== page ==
non-fiction

Doc Watson Obituary

Trouble in MindDoc Watson was the best American Folk guitarist that lived. He died on the 29 May 2012 at the age of 89. He was born into a musical family and lost his sight before his first birthday. Although he never had a hit record or was in the American Billboard chart, he was a leader of the American folk music that became commercially popular particularly through the Coen Brothers film, "O Brother Where Art Thou?". His distinctive style was born out of playing fiddle parts in a country swing band. Before that the guitar was a background instrument to the ukulele and fiddle. His lightening quick finger and flat picking style is a pleasure to listen to as it accompanies his mellow voice filled with sincerity.

He has won seven Grammy Awards and a Lifetime Achievement Award.

Folk, Folk, Folk!

Martin CarthyA quick blog for Musical Books, just want to tell you that I went to an amazing gig in Belfast last week to see Martin Carthy. This folk singer sings ancient songs from Irish, English and Scottish descent. His unusual and rhythmic guitar playing coupled with a distinctive voice keep ancient sea chanty and tales of war, woe and love alive in their purest form. His music has influenced Bob Dylan and his arrangement of Scarborough Fair was used by Simon and Garfunkel. His no nonsense stage presence and self-deprecating humour was a refreshing cherry on the top of an amazing performance. Check out this amazing album by him in the Music Library, Signs of Life.

If you have a garden and a library, you have everything you need. ~Cicero

Outdoor Living

I'm staying optimistic that Summer will arrive and we can look forward to long sunny evenings. So while we all come down from the land of soggy books, dripping umbrellas and cloudy skies we can start to get in the mood and think about the outdoor living that lies ahead of us. You can prepare now by checking out the many titles in the library that will inspire you to tidy up and prepare the garden so you’ll be ready to sit back after a long day and relax when the sun does come out.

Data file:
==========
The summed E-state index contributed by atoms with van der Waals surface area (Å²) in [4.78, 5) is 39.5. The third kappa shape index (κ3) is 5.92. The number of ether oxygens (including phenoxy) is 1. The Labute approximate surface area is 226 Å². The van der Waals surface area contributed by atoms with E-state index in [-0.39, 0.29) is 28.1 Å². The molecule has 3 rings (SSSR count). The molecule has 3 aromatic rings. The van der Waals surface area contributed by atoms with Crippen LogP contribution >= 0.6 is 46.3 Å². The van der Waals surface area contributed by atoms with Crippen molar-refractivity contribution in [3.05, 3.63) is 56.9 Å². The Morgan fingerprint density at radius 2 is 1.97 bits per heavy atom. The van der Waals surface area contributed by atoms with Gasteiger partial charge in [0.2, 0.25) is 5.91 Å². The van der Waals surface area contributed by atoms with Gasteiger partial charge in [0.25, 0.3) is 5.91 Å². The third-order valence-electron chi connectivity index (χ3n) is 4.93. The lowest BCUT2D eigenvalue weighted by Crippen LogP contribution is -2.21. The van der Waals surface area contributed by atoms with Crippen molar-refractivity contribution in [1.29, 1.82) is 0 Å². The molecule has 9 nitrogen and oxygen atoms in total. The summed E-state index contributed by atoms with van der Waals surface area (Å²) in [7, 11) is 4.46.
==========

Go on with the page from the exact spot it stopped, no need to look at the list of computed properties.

Here are some titles to get you in the mood! 

Females and Folk in Musical Books

Under the Ivy There's some lovely stuff in our new stock, I came across these gems.

I'll start with Under the Ivy: The story of Kate Bush. Kate Bush.... need I say more? No, but I will remind you that she was the first female artist ever to have a UK number one with a self penned song at the age of nineteen. This book is a series of interviews with people who worked closely with her throughout her career. To quote the Mojo Magazine (which is held in the Music Library) it's a "compelling examination of her music". Get your boxfresh copy now.

JSTOR at Dublin City Public Libraries

JSTORJSTOR is a comprehensive online resource that spans a variety of topics. Access to The Ireland Collection – JSTOR can be accessed at Dublin City Public Libraries free of charge. The Ireland Collection is an interdisciplinary collection of journals and other materials. The Collection contains titles and resources across the arts, humanities, and sciences in disciplines such as music, art, history, literature, archaeology, mathematics, and biology. Materials span from the 1780s to the present.

Find out more about this and other research materials available at Dublin City Public Libraries

Whether you want to satisfy your curiosities, increase your content knowledge or for personal research the information is at your fingertips. For example you can find a copy of every Dublin Historical Record article ever written since 1834. Students can access further information to assist their studies. Researchers who may not have access to journal databases will find a wealth of information available.

101 things you thought you knew about the Titanic.